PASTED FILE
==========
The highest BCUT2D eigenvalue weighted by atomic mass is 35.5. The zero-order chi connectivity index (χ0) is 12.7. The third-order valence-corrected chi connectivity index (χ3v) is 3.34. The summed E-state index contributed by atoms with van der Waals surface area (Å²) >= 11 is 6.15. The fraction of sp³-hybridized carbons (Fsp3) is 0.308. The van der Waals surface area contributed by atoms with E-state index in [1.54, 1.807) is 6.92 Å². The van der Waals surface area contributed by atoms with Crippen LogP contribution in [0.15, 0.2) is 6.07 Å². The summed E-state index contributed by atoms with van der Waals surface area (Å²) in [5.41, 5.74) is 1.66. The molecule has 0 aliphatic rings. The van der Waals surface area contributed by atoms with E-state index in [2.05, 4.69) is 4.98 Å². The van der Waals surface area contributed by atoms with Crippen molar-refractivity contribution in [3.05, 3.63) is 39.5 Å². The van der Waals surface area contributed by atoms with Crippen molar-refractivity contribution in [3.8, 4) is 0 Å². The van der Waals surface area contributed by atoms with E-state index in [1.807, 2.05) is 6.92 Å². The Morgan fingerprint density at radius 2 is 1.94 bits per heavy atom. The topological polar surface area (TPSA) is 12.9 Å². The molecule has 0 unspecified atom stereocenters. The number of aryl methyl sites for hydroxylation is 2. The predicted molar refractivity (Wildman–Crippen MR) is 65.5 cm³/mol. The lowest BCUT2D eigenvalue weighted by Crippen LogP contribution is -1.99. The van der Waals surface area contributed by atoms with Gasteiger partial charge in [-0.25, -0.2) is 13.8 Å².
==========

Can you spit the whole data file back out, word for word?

The highest BCUT2D eigenvalue weighted by atomic mass is 35.5. The zero-order chi connectivity index (χ0) is 12.7. The third-order valence-corrected chi connectivity index (χ3v) is 3.34. The summed E-state index contributed by atoms with van der Waals surface area (Å²) >= 11 is 6.15. The fraction of sp³-hybridized carbons (Fsp3) is 0.308. The van der Waals surface area contributed by atoms with E-state index in [1.54, 1.807) is 6.92 Å². The van der Waals surface area contributed by atoms with Crippen LogP contribution in [0.15, 0.2) is 6.07 Å². The summed E-state index contributed by atoms with van der Waals surface area (Å²) in [5.41, 5.74) is 1.66. The molecule has 0 aliphatic rings. The van der Waals surface area contributed by atoms with E-state index in [2.05, 4.69) is 4.98 Å². The van der Waals surface area contributed by atoms with Crippen molar-refractivity contribution in [3.05, 3.63) is 39.5 Å². The van der Waals surface area contributed by atoms with Crippen molar-refractivity contribution in [3.8, 4) is 0 Å². The van der Waals surface area contributed by atoms with E-state index in [1.807, 2.05) is 6.92 Å². The Morgan fingerprint density at radius 2 is 1.94 bits per heavy atom. The topological polar surface area (TPSA) is 12.9 Å². The molecule has 0 unspecified atom stereocenters. The number of aryl methyl sites for hydroxylation is 2. The predicted molar refractivity (Wildman–Crippen MR) is 65.5 cm³/mol. The lowest BCUT2D eigenvalue weighted by Crippen LogP contribution is -1.99. The van der Waals surface area contributed by atoms with Gasteiger partial charge in [-0.25, -0.2) is 13.8 Å².